My countless talks at art schools are having an unexpected effect. I’m reflecting more on the jobs I held prior to blogging and how those experiences taught me to create the work I wanted. It took close to six years of wrongful employment with all sorts of crazies to figure out what I would be doing in my thirties, which seems like a lot, but I count myself lucky, especially since many people never figure it out. I spent a lot of money on art school and the idea of repurposing those skills for my parents’ farm has never been particularly appealing.
The first job I proved ill-suited for was teaching inner-city kids how to paint their school walls. The non-profit tasked employees and children living in underprivileged neighborhoods with beautifying their schools. It was a tough job, and frankly most of us involved weren’t the ones to do it. Many of the kids didn’t want to be there, and neither did I. My painting groups consistently covered the smallest area in the schools, and when I told my boss I knew I had a lot left to do, we ended up talking about other lines of work I could get into. Needless to say, that was the end of that job.
I wasn’t happy that my three-week paid stint at the school didn’t work out, but I tried to rationalize the failure as irrelevant. I was going to be an artist anyway, so what did it matter? This aspiration was probably why my dead-end job framing prints at the New York Library suited me so well. There were about eight artists on staff to complete a three-person task, so for the most part we spent our days playing cards and talking about art. It was probably my favorite New York City job because I found our daily conversations and yucking so fulfilling. Not surprisingly though, when my work visa (I’m a Canadian) expired, the library didn’t bother to renew it.
I was devastated when the job ended, and felt lost for years. I loved talking about art and couldn’t conceive of another attainable job in which “yucking it up” was the description. During the time in between working at the library and starting my blog, I managed to cobble together work from whomever would agree to employ me under a dubiously legal TN-1 visa as a graphic designer. I say “dubiously legal” because I was never actually employed to do that job. Mostly I worked for a string of crazy dealers as an administrative assistant, colloquially known as a gallerina. I’m not very organized, which made the job a bit of a challenge, as did my complete disinterest in working on anyone else’s projects. This wasn’t self-interest and narcissism as much as insecurity: How was I supposed to guess what other people wanted or needed?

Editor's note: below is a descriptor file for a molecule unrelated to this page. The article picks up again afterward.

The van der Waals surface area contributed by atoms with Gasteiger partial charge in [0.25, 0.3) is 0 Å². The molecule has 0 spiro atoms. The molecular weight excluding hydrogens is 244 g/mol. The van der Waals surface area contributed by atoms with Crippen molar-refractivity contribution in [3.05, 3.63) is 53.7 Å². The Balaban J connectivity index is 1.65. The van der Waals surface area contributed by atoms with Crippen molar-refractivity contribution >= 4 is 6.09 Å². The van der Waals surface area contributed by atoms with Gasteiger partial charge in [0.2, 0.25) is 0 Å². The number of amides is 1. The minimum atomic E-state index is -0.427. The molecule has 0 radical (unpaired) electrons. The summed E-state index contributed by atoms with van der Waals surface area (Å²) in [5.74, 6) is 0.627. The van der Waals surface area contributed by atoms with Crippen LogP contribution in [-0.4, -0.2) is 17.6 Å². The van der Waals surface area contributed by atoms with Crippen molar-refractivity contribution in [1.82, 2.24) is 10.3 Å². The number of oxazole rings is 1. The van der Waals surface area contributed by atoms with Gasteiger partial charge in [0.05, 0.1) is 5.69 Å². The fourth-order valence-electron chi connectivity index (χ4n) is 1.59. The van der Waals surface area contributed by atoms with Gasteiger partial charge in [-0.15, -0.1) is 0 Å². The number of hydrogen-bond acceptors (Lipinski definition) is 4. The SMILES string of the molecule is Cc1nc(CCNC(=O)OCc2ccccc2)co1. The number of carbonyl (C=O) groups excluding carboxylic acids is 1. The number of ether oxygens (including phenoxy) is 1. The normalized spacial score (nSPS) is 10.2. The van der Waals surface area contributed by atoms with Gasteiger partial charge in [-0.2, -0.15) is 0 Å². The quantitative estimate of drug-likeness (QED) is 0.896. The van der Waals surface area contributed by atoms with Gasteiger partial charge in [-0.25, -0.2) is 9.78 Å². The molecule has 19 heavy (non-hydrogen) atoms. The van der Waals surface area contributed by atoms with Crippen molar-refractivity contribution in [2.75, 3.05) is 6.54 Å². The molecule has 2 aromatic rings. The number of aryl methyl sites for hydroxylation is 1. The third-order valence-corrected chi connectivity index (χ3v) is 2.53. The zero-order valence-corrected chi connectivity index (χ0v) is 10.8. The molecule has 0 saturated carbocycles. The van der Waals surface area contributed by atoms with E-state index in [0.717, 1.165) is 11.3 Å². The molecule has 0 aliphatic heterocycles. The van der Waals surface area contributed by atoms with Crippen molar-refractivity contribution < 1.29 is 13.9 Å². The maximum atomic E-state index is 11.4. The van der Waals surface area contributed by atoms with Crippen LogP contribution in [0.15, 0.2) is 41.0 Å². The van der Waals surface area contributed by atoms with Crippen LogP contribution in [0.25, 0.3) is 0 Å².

It was mostly my inability to deal with difficult personalities though that got me canned from these jobs. I attracted bullying. The number of low moments I had during this time are almost too many to count: The dealer who rolled her eyes in disgust at me when I told her I was the only one of her assistants around to pick up a piece of food a client had dropped on the floor; the woman who yelled at me because her sick dog had pissed all over my shoes; the gallerist so convinced I was unable to make a proper measurement that she forced the framer to come in and do the job for me while I watched. This abuse left me believing I was incompetent, and I saw little way out. My visa limited the kinds of jobs I could take and fear of having to return home to the farm kept me working until I was fired.
I started a blog mostly out of misery. The first writing I did was on a now-deleted personal site, where I dedicated a large number of posts to joking about random experiences I’d had. It was only through the constant nagging of a friend outside the art world that I took on Art Fag City, authoring it anonymously at first. I naively believed I could turn the art world upside down with my “insider” knowledge. It didn’t occur to me that not having any would challenge this plan, which is why it took less than three months to reveal my identity—I couldn’t get enough links or quotes without it.
Stressed out, unemployed and broke, this decision marked a turning point in my career, even it I didn’t recognize it at first: I was happy again. To write well I had to become more active within the art community, which meant chatting with a lot of people. This was the same reality as the library job, though the group was smaller, and the activity unsustainable. Of course, my blog’s viability is up in the air today too—I don’t even make enough money to afford health insurance—but I get so much out of the conversations it hosts, I have no interest in giving it up. There’s nothing more fulfilling than talking about art.